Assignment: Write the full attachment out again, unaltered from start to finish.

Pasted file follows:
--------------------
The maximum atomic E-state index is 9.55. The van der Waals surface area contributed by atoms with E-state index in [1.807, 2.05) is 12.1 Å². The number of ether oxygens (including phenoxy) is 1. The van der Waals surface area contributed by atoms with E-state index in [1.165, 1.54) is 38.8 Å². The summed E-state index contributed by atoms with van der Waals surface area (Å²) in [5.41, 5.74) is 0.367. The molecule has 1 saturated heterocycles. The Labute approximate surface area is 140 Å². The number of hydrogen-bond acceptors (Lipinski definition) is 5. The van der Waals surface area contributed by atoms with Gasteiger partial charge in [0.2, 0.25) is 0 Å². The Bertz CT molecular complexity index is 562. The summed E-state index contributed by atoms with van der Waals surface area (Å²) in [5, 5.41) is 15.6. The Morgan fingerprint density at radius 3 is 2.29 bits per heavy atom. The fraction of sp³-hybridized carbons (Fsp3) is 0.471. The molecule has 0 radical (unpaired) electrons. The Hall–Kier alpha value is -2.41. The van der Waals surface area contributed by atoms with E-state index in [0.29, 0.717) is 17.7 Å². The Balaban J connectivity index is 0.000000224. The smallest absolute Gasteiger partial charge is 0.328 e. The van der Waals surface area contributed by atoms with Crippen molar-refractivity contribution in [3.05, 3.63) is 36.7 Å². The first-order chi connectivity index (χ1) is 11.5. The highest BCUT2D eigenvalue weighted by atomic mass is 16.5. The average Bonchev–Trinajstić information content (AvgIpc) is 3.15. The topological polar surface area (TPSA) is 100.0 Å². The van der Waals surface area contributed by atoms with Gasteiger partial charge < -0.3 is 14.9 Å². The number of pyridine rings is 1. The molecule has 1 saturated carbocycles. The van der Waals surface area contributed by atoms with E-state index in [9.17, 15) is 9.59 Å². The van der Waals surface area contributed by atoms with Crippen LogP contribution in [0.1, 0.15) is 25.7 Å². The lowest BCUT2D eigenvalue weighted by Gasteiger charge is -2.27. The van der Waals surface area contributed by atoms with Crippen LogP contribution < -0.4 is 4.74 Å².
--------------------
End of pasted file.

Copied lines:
The maximum atomic E-state index is 9.55. The van der Waals surface area contributed by atoms with E-state index in [1.807, 2.05) is 12.1 Å². The number of ether oxygens (including phenoxy) is 1. The van der Waals surface area contributed by atoms with E-state index in [1.165, 1.54) is 38.8 Å². The summed E-state index contributed by atoms with van der Waals surface area (Å²) in [5.41, 5.74) is 0.367. The molecule has 1 saturated heterocycles. The Labute approximate surface area is 140 Å². The number of hydrogen-bond acceptors (Lipinski definition) is 5. The van der Waals surface area contributed by atoms with Gasteiger partial charge in [0.2, 0.25) is 0 Å². The Bertz CT molecular complexity index is 562. The summed E-state index contributed by atoms with van der Waals surface area (Å²) in [5, 5.41) is 15.6. The Morgan fingerprint density at radius 3 is 2.29 bits per heavy atom. The fraction of sp³-hybridized carbons (Fsp3) is 0.471. The molecule has 0 radical (unpaired) electrons. The Hall–Kier alpha value is -2.41. The van der Waals surface area contributed by atoms with E-state index in [0.29, 0.717) is 17.7 Å². The Balaban J connectivity index is 0.000000224. The smallest absolute Gasteiger partial charge is 0.328 e. The van der Waals surface area contributed by atoms with Crippen molar-refractivity contribution in [3.05, 3.63) is 36.7 Å². The first-order chi connectivity index (χ1) is 11.5. The highest BCUT2D eigenvalue weighted by atomic mass is 16.5. The average Bonchev–Trinajstić information content (AvgIpc) is 3.15. The topological polar surface area (TPSA) is 100.0 Å². The van der Waals surface area contributed by atoms with Gasteiger partial charge < -0.3 is 14.9 Å². The number of pyridine rings is 1. The molecule has 1 saturated carbocycles. The van der Waals surface area contributed by atoms with E-state index in [9.17, 15) is 9.59 Å². The van der Waals surface area contributed by atoms with Crippen LogP contribution in [0.1, 0.15) is 25.7 Å². The lowest BCUT2D eigenvalue weighted by Gasteiger charge is -2.27. The van der Waals surface area contributed by atoms with Crippen LogP contribution < -0.4 is 4.74 Å².